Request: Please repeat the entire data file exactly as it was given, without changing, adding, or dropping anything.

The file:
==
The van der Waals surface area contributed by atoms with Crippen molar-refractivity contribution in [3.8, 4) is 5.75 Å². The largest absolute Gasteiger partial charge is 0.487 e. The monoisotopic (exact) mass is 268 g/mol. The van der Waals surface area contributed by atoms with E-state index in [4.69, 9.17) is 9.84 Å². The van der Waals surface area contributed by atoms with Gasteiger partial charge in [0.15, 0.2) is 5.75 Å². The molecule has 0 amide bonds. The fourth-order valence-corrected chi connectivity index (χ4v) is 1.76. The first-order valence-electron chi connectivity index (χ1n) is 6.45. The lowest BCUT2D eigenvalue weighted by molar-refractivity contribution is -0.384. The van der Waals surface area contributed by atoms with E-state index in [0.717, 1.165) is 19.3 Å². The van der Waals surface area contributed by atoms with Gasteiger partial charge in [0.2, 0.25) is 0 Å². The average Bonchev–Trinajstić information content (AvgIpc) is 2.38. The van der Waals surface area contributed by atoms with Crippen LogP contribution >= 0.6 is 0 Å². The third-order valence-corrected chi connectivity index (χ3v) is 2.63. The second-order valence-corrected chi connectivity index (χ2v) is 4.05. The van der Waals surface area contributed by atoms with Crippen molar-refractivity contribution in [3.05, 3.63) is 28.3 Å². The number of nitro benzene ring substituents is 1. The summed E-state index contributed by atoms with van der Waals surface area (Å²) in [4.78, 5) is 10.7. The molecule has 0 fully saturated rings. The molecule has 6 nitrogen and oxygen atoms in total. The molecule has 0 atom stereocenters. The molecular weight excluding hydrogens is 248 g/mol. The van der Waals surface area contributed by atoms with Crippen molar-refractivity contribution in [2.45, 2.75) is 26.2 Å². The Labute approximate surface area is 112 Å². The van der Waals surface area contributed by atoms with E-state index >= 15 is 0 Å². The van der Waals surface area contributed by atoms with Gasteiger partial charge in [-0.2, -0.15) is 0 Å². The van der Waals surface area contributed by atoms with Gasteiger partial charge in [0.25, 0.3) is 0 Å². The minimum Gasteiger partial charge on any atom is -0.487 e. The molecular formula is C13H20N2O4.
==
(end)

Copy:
The van der Waals surface area contributed by atoms with Crippen molar-refractivity contribution in [3.8, 4) is 5.75 Å². The largest absolute Gasteiger partial charge is 0.487 e. The monoisotopic (exact) mass is 268 g/mol. The van der Waals surface area contributed by atoms with E-state index in [4.69, 9.17) is 9.84 Å². The van der Waals surface area contributed by atoms with Gasteiger partial charge in [0.15, 0.2) is 5.75 Å². The molecule has 0 amide bonds. The fourth-order valence-corrected chi connectivity index (χ4v) is 1.76. The first-order valence-electron chi connectivity index (χ1n) is 6.45. The lowest BCUT2D eigenvalue weighted by molar-refractivity contribution is -0.384. The van der Waals surface area contributed by atoms with E-state index in [0.717, 1.165) is 19.3 Å². The van der Waals surface area contributed by atoms with Gasteiger partial charge in [0.2, 0.25) is 0 Å². The average Bonchev–Trinajstić information content (AvgIpc) is 2.38. The van der Waals surface area contributed by atoms with Crippen LogP contribution >= 0.6 is 0 Å². The third-order valence-corrected chi connectivity index (χ3v) is 2.63. The second-order valence-corrected chi connectivity index (χ2v) is 4.05. The van der Waals surface area contributed by atoms with Crippen molar-refractivity contribution in [3.05, 3.63) is 28.3 Å². The number of nitro benzene ring substituents is 1. The summed E-state index contributed by atoms with van der Waals surface area (Å²) in [4.78, 5) is 10.7. The molecule has 0 fully saturated rings. The molecule has 6 nitrogen and oxygen atoms in total. The molecule has 0 atom stereocenters. The molecular weight excluding hydrogens is 248 g/mol. The van der Waals surface area contributed by atoms with Crippen molar-refractivity contribution in [2.45, 2.75) is 26.2 Å². The Labute approximate surface area is 112 Å². The van der Waals surface area contributed by atoms with E-state index >= 15 is 0 Å². The van der Waals surface area contributed by atoms with Gasteiger partial charge in [-0.2, -0.15) is 0 Å². The van der Waals surface area contributed by atoms with Gasteiger partial charge in [0.25, 0.3) is 0 Å². The minimum Gasteiger partial charge on any atom is -0.487 e. The molecular formula is C13H20N2O4.